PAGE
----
A Scanner Darkly is an oddball approach to the Philip K. Dick classic, shot in the style of those annoying animated insurance ads. It used to be called rotoscoping back when Ralph Bakshi made an annoying version of Lord of the Rings, where they film the action and then animate over it—why?
Captain Jack Sparrow is back with Pirates of the Caribbean: Dead Man’s Chest, and there’s another on the way. Give Disney more money … although that’s infinitely preferable to giving the Wayans brothers more money, as they clock in with Little Man, in which Marlon goes all CGI to portray a midget pretending to be an adopted child in order to gain access to stashed booty.
In yet another Hollywood attempt to find the vibe that makes Japanese horror so creepy, we get a remake of Pulse, in which the spirits of the dead download themselves out from computers, with apocalyptic results.
An even more frightening scenario plays out in You, Me and Dupree, as Owen Wilson crashes the honeymoon of his best friend. Eep. Although it’s helmed by the folks that brought us Arrested Development, so there’s hope.
He’s baaaack. M. Night Shyamalan’s little spooker is called Lady in the Water (starring Paul Giamatti and Bryce Dallas Howard) and it’s about … umm, a lady in the water. I already know too much about it, so I’ll leave it at that.
For the kiddies, we have an early Halloween with the animated Monster House, in which a trio of kids discovers that that creepy ol’ house has an appetite for little kids.
If you haven’t had enough of the Wilson brothers, Luke weighs in with My Super Ex-Girlfriend, in which he discovers, to his dismay, that the woman he has scorned is actually a superhero, and not a very forgiving one at that.
Michael Mann cannibalizes his past as he returns to Miami Vice, this time around with Colin Farrell and Jamie Foxx as the fashinista cops. Hopefully, there will be no Phil Collins on the soundtrack. We’re past that now, right? Please?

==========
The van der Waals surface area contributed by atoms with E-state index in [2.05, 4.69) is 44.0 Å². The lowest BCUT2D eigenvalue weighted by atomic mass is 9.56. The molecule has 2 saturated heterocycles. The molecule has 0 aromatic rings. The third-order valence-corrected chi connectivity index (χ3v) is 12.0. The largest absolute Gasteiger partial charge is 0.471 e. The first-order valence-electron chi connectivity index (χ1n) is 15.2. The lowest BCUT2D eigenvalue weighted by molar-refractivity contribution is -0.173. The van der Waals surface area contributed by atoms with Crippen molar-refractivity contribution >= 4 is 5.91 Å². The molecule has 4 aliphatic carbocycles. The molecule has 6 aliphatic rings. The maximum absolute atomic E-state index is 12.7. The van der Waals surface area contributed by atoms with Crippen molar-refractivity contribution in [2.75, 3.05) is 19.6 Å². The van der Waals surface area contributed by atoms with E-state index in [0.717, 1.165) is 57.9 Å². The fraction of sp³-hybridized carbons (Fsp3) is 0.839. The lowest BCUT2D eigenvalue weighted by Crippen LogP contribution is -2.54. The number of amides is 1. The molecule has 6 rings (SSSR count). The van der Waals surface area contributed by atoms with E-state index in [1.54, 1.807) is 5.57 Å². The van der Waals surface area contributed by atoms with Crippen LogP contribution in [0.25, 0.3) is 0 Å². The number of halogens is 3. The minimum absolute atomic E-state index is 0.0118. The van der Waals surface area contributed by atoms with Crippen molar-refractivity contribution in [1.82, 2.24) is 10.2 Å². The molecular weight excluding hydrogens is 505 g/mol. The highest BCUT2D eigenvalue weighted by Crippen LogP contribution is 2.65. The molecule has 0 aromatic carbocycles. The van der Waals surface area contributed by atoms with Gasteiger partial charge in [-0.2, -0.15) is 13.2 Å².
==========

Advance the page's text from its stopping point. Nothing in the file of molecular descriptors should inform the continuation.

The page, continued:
Barnyard is an animated film about cows. Talking cows. From the guy who brought you Jimmy Neutron. Whee.
And when three girls attending different high schools discover that they are dating the same dude, they decide that John Tucker Must Die and go all mean girl on his ass.
Well, when you mix NASCAR with Will Ferrell, you pretty much have box office gold. With Talladega Nights: The Ballad of Ricky Bobby, it however remains to be proven whether Ferrell will deliver with comedy gold, as his track record hasn’t been all that hot lately.
And proving that karma can be instant, The Ant Bully finds a nasty-minded little boy shrunk down to ant-size after he floods a colony with his squirt gun.
Well, United 93 served as the lightning rod for the “Is it too soon?” crowd as far as the post-9/11 features goes, but now it’s Oliver Stone homing in with World Trade Center, featuring Nicolas Cage as one of a pair of cops trying to free themselves from the rubble. I’m sure they’ll find a point for making this movie in there somewhere.
And, oh my, if you haven’t had your superhero fill yet, now we have Zoom. With Tim Allen, no less. A young girl discovers that her father is … yeah.
Oooh, choices for a change! Here we have Matt Dillon getting all seedy in Factotum, an adaptation of the Charles Bukowski novel. Expect lots of booze and easy women in sleazy dives. In Clerks II, we rejoin the guys as they have to get a life after all these years.
Meanwhile, we also have the movie I’ve been waiting all year for, Snakes on a Plane, a.k.a. SoaP. Think about it. An action movie starring Samuel L. Effin’ Jackson called Snakes on a Plane. Savor the moment: Cue to Sam in the cockpit, mike in hand: “There’s snakes. On the mutha-effin’ plane!”
Seriously, how do you beat this? This sick puppy is gonna be the best blockbuster of the season. Or effin’ evah.
That’s it. The season is officially over with this one.